Unformatted text preview: s the process of motivation more fully in Chapter 6. Manuscript 9/28/03 30 Aligning Learning and Performance. Alignment refers to the degree to which a
learning situation is similar to a specific performance situation. Students are more likely
to be successful if they align their encoding and compilation processes with the way they
will be expected to retrieve and use the knowledge. In the late 1960s and early 1970s,
Tulving and his associates first found that if the encoding task was similar to the retrieval
task, students were more likely to remember what they had encoded (Tulving & Osler,
1968; Tulving 1974). Tulving referred to this phenomenon as encoding specificity. The
concept of encoding specificity highlights the importance of having students encode
knowledge in a way that is appropriate to the way in which students will be asked to
recall and use the knowledge. Similar findings have emerged from the study of transfer.
Transfer is applying what is learned to other related situations. Transfer is often
more likely to occur if the learning and transfer situations are similar (Detterman, 1993).
For instance, learners are more likely to be able to recall and apply a problem-solving
strategy to problems that are similar to those they have already solved. As new problems
become less like previously solved problems, problem-solving performance is degraded.
This is the idea behind the concept of transfer appropriate processing, proposed by
Morris, Bransford and Franks (1977). The idea here is that retrieval of information from
long-term memory is to some degree a reconstruction process, and when the processes of
a task are similar to the processes that occurred at the time of learning retrieval is
improved (Baguley and Payne, 2000).
For teachers this means that the best method of teaching students facts or skills
will depend on the way learners will be expected to use the information in the future. As
a teacher you must think of how your students will need to use the knowledge they are Manuscript 9/28/03 31 learning, and create encoding opportunities matched to those uses. Consider the how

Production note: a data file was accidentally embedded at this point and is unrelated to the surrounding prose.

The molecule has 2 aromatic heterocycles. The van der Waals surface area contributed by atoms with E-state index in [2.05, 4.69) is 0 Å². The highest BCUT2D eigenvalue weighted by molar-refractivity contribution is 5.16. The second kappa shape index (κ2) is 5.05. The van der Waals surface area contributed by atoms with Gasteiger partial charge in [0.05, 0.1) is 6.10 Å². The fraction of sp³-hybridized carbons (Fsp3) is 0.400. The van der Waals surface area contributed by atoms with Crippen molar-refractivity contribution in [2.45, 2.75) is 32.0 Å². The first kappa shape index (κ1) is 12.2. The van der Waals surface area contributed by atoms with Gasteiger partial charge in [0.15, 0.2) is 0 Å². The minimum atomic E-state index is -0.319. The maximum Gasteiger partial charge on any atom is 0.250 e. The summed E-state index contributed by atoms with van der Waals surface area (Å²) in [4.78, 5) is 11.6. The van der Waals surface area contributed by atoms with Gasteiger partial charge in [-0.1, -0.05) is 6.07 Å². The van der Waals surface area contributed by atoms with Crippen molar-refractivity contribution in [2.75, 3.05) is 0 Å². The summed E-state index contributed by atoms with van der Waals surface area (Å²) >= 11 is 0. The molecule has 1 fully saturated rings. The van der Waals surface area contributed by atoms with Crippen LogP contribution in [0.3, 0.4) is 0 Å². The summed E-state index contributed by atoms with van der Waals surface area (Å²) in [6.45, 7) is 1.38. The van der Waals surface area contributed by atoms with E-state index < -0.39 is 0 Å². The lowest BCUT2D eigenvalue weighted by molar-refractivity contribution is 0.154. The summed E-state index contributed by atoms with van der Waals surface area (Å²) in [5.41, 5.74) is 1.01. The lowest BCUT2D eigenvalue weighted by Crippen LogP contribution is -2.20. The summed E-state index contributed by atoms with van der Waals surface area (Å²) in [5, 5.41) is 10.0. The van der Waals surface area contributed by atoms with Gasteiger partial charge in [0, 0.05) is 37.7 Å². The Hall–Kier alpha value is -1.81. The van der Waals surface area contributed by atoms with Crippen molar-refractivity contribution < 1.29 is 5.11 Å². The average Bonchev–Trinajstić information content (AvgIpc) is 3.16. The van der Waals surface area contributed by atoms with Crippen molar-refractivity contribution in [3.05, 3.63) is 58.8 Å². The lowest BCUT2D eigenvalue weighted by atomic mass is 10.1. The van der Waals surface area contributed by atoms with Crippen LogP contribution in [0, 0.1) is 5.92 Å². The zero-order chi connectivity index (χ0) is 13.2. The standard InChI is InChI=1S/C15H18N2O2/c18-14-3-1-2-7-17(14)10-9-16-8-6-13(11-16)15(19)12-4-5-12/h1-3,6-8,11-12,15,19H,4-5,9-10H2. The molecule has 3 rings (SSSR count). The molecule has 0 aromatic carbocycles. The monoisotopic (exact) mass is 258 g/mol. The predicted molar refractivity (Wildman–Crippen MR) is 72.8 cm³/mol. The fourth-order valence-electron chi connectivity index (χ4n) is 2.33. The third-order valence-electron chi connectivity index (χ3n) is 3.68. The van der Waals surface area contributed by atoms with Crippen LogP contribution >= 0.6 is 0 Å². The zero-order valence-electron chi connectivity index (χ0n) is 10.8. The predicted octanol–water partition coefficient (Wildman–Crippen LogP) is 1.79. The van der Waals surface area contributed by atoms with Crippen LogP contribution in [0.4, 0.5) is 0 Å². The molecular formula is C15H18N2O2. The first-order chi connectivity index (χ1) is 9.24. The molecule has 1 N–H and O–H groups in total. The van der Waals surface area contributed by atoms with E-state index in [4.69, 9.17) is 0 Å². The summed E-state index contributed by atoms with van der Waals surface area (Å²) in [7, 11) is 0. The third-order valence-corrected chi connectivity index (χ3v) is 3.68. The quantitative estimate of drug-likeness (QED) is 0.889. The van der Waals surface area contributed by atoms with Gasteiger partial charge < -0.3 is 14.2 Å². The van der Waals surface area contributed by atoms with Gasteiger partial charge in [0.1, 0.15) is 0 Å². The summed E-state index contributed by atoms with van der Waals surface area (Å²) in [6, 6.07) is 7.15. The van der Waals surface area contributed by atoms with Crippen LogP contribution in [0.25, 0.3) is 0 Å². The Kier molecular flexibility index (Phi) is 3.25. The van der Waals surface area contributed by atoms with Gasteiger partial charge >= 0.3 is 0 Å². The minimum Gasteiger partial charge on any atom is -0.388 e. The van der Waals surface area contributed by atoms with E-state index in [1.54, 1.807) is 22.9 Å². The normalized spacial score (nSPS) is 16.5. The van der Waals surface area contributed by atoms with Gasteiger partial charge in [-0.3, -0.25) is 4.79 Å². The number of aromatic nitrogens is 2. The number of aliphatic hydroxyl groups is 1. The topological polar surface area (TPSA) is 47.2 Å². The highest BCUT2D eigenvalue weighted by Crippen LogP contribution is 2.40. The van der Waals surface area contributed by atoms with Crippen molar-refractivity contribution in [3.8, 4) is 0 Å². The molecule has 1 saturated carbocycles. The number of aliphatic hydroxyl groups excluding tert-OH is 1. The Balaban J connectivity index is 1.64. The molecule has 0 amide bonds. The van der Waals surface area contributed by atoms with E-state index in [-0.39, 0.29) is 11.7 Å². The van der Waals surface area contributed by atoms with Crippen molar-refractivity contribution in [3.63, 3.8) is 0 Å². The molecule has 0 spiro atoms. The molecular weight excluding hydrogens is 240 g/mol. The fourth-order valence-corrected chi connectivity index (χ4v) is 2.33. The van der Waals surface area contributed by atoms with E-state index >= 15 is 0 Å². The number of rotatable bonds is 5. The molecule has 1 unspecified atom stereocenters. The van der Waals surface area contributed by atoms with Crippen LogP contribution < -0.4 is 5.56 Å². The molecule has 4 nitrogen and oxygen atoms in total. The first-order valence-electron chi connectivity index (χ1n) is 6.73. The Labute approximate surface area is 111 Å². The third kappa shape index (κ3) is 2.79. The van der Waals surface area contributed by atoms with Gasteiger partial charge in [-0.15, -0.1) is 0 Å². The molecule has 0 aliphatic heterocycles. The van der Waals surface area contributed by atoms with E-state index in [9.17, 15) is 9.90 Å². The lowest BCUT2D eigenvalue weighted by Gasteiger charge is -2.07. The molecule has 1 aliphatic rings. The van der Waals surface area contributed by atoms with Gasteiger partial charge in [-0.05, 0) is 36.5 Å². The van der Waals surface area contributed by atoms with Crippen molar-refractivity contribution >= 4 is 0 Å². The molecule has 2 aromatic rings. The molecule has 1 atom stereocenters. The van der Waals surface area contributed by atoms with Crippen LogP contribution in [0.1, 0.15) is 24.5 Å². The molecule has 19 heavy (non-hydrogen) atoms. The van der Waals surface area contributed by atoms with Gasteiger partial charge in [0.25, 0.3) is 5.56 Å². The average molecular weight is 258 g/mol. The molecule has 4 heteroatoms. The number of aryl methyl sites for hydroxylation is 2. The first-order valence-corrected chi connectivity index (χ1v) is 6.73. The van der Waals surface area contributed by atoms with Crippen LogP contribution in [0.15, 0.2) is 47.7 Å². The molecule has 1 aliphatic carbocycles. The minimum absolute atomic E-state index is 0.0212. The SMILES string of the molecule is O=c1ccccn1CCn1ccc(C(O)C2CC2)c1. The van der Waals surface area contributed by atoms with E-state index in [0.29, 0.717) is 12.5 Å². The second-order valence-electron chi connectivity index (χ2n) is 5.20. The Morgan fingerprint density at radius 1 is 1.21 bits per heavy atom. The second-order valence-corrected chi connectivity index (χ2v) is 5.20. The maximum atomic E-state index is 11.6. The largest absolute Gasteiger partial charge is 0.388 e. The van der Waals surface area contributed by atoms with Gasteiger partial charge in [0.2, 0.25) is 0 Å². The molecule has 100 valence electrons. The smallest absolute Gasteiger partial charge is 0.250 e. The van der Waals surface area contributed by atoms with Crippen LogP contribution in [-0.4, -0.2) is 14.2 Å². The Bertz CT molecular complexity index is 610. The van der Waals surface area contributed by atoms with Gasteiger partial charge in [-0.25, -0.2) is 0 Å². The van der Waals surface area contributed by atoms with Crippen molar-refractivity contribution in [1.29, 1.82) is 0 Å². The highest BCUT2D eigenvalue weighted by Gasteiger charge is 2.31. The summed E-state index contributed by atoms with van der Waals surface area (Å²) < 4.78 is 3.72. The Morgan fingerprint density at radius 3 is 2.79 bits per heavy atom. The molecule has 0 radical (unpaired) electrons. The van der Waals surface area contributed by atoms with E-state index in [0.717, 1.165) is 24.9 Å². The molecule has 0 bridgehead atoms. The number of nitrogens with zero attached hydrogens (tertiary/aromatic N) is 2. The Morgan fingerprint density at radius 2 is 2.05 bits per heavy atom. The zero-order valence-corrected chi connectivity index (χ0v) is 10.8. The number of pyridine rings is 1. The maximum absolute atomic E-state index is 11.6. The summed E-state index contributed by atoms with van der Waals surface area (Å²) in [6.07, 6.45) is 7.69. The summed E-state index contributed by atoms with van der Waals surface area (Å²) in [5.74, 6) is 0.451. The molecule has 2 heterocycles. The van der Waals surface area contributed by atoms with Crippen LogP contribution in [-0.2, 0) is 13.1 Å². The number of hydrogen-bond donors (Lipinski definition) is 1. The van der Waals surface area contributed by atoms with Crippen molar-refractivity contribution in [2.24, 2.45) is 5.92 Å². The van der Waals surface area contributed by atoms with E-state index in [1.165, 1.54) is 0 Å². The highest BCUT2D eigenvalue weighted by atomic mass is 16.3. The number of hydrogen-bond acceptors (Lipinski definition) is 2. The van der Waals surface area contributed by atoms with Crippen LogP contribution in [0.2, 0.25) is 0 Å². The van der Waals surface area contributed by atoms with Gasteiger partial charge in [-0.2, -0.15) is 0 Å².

teachers might be applying this concept in the following examples:
⇒ Mr. Sanders, a geometry teacher, asks the shop teacher, the physics teacher
and the calculus teacher for examples of the kinds of problems students might
encounter in their classes that would require the to use of geometry
knowledge. Mr. Sandes then uses the information to create problems for his
students to solve.
⇒ Ms. Kellogg, an elementary teacher, wants her students to be able to use their
reading skills to help them solve problems. She designs reading activities
around examples of operating instructions for interesting electronic devices,
rules for games and directions for simple science projects.
In both of these cases the teachers have anticipated the context in which their course
content might be useful to their students. They then used this knowledge to design
learning activities that provide a context similar to the anticipated future uses.
A key concept that is related to both active learning and alignment is
metacognition. Metacognition is the knowledge students have ab...
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- Spring '08
- Cognitive Psychology, declarative knowledge, Declarative and Procedural Knowledge